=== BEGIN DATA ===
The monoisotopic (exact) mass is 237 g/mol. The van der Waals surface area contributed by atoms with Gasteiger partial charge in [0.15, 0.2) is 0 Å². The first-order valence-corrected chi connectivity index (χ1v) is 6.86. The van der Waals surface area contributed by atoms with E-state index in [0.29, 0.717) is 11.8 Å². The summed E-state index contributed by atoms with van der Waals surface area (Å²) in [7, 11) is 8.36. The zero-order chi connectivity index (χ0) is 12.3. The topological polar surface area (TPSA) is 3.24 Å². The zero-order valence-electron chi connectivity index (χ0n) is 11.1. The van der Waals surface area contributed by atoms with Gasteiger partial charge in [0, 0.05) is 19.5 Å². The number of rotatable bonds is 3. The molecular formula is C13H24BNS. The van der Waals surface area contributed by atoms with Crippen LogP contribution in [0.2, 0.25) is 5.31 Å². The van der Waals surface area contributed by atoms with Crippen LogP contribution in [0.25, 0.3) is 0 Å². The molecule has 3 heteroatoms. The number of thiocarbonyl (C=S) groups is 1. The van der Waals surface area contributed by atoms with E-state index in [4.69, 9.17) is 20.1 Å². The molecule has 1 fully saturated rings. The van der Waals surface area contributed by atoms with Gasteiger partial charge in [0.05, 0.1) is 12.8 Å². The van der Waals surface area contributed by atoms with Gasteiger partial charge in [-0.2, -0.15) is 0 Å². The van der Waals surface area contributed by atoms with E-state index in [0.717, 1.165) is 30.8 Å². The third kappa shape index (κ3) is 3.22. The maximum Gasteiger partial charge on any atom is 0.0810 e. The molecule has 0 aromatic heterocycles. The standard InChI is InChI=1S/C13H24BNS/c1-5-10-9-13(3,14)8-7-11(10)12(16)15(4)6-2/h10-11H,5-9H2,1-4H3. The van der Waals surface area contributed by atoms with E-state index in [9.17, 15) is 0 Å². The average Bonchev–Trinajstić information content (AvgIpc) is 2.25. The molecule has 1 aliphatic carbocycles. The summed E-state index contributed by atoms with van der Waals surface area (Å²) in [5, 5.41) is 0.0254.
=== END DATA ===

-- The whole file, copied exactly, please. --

The monoisotopic (exact) mass is 237 g/mol. The van der Waals surface area contributed by atoms with Gasteiger partial charge in [0.15, 0.2) is 0 Å². The first-order valence-corrected chi connectivity index (χ1v) is 6.86. The van der Waals surface area contributed by atoms with E-state index in [0.29, 0.717) is 11.8 Å². The summed E-state index contributed by atoms with van der Waals surface area (Å²) in [7, 11) is 8.36. The zero-order chi connectivity index (χ0) is 12.3. The topological polar surface area (TPSA) is 3.24 Å². The zero-order valence-electron chi connectivity index (χ0n) is 11.1. The van der Waals surface area contributed by atoms with Gasteiger partial charge in [0, 0.05) is 19.5 Å². The number of rotatable bonds is 3. The molecular formula is C13H24BNS. The van der Waals surface area contributed by atoms with Crippen LogP contribution in [0.2, 0.25) is 5.31 Å². The van der Waals surface area contributed by atoms with Crippen LogP contribution in [0.25, 0.3) is 0 Å². The molecule has 3 heteroatoms. The number of thiocarbonyl (C=S) groups is 1. The van der Waals surface area contributed by atoms with E-state index in [4.69, 9.17) is 20.1 Å². The molecule has 1 fully saturated rings. The van der Waals surface area contributed by atoms with Gasteiger partial charge in [0.05, 0.1) is 12.8 Å². The van der Waals surface area contributed by atoms with Gasteiger partial charge in [-0.2, -0.15) is 0 Å². The van der Waals surface area contributed by atoms with E-state index in [0.717, 1.165) is 30.8 Å². The third kappa shape index (κ3) is 3.22. The maximum Gasteiger partial charge on any atom is 0.0810 e. The molecule has 0 aromatic heterocycles. The standard InChI is InChI=1S/C13H24BNS/c1-5-10-9-13(3,14)8-7-11(10)12(16)15(4)6-2/h10-11H,5-9H2,1-4H3. The van der Waals surface area contributed by atoms with E-state index in [9.17, 15) is 0 Å². The average Bonchev–Trinajstić information content (AvgIpc) is 2.25. The molecule has 1 aliphatic carbocycles. The summed E-state index contributed by atoms with van der Waals surface area (Å²) in [5, 5.41) is 0.0254.